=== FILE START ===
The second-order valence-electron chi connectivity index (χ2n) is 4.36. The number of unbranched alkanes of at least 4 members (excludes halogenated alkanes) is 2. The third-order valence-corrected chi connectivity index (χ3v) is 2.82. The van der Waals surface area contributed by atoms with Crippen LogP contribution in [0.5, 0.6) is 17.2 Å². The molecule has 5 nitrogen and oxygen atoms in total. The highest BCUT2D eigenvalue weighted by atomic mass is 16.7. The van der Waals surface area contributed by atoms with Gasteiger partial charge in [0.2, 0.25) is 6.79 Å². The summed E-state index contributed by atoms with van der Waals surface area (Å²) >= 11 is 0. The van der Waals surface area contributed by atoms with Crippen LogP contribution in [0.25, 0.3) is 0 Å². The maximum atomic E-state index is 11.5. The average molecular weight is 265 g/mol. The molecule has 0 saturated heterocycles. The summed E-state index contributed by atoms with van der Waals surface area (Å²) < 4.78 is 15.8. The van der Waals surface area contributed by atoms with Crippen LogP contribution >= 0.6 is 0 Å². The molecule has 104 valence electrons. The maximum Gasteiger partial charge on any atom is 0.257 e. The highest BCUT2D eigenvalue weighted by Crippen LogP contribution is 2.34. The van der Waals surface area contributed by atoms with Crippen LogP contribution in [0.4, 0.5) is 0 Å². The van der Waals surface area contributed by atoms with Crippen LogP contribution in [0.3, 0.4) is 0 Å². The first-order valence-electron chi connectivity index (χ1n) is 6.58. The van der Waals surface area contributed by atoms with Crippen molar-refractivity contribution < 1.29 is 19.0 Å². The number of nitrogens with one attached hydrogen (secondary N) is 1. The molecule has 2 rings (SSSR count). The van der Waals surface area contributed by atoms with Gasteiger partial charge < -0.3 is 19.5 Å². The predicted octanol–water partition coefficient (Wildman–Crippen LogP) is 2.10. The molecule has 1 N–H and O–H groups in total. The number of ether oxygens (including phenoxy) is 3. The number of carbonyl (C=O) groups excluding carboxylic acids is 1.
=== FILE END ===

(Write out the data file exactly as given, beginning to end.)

The second-order valence-electron chi connectivity index (χ2n) is 4.36. The number of unbranched alkanes of at least 4 members (excludes halogenated alkanes) is 2. The third-order valence-corrected chi connectivity index (χ3v) is 2.82. The van der Waals surface area contributed by atoms with Crippen LogP contribution in [0.5, 0.6) is 17.2 Å². The molecule has 5 nitrogen and oxygen atoms in total. The highest BCUT2D eigenvalue weighted by atomic mass is 16.7. The van der Waals surface area contributed by atoms with Gasteiger partial charge in [0.2, 0.25) is 6.79 Å². The summed E-state index contributed by atoms with van der Waals surface area (Å²) >= 11 is 0. The van der Waals surface area contributed by atoms with Crippen LogP contribution in [0.25, 0.3) is 0 Å². The maximum atomic E-state index is 11.5. The average molecular weight is 265 g/mol. The molecule has 0 saturated heterocycles. The summed E-state index contributed by atoms with van der Waals surface area (Å²) < 4.78 is 15.8. The van der Waals surface area contributed by atoms with Crippen LogP contribution >= 0.6 is 0 Å². The molecule has 104 valence electrons. The maximum Gasteiger partial charge on any atom is 0.257 e. The highest BCUT2D eigenvalue weighted by Crippen LogP contribution is 2.34. The van der Waals surface area contributed by atoms with Crippen LogP contribution in [0.4, 0.5) is 0 Å². The van der Waals surface area contributed by atoms with Crippen LogP contribution in [0.3, 0.4) is 0 Å². The first-order valence-electron chi connectivity index (χ1n) is 6.58. The van der Waals surface area contributed by atoms with Crippen molar-refractivity contribution < 1.29 is 19.0 Å². The number of nitrogens with one attached hydrogen (secondary N) is 1. The molecule has 2 rings (SSSR count). The van der Waals surface area contributed by atoms with Gasteiger partial charge < -0.3 is 19.5 Å². The predicted octanol–water partition coefficient (Wildman–Crippen LogP) is 2.10. The molecule has 1 N–H and O–H groups in total. The number of ether oxygens (including phenoxy) is 3. The number of carbonyl (C=O) groups excluding carboxylic acids is 1.